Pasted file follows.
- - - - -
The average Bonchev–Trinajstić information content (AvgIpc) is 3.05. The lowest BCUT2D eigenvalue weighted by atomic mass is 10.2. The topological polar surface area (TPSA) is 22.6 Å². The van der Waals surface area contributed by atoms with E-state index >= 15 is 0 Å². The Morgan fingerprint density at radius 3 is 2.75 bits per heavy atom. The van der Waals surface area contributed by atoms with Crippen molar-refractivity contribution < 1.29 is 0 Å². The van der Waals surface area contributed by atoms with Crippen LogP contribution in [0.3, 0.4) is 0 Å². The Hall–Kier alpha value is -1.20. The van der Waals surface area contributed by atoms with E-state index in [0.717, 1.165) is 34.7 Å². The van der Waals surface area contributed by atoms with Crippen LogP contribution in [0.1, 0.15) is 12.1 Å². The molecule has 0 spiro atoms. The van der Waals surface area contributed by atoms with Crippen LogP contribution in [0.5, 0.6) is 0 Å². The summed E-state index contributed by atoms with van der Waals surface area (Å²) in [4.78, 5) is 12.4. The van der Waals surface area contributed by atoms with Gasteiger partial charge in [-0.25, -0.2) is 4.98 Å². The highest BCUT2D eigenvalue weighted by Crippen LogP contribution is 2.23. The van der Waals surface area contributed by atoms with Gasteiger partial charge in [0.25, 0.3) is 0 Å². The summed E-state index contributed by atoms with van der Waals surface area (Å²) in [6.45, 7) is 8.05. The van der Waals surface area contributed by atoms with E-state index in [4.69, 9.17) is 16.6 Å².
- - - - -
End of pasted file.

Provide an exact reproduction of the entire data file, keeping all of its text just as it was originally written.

The average Bonchev–Trinajstić information content (AvgIpc) is 3.05. The lowest BCUT2D eigenvalue weighted by atomic mass is 10.2. The topological polar surface area (TPSA) is 22.6 Å². The van der Waals surface area contributed by atoms with E-state index >= 15 is 0 Å². The Morgan fingerprint density at radius 3 is 2.75 bits per heavy atom. The van der Waals surface area contributed by atoms with Crippen molar-refractivity contribution < 1.29 is 0 Å². The van der Waals surface area contributed by atoms with Crippen LogP contribution in [0.3, 0.4) is 0 Å². The Hall–Kier alpha value is -1.20. The van der Waals surface area contributed by atoms with E-state index in [0.717, 1.165) is 34.7 Å². The van der Waals surface area contributed by atoms with Crippen LogP contribution in [0.1, 0.15) is 12.1 Å². The molecule has 0 spiro atoms. The van der Waals surface area contributed by atoms with Crippen LogP contribution in [0.5, 0.6) is 0 Å². The summed E-state index contributed by atoms with van der Waals surface area (Å²) in [4.78, 5) is 12.4. The van der Waals surface area contributed by atoms with Gasteiger partial charge in [-0.25, -0.2) is 4.98 Å². The highest BCUT2D eigenvalue weighted by Crippen LogP contribution is 2.23. The van der Waals surface area contributed by atoms with Gasteiger partial charge in [0.25, 0.3) is 0 Å². The summed E-state index contributed by atoms with van der Waals surface area (Å²) in [6.45, 7) is 8.05. The van der Waals surface area contributed by atoms with E-state index in [4.69, 9.17) is 16.6 Å².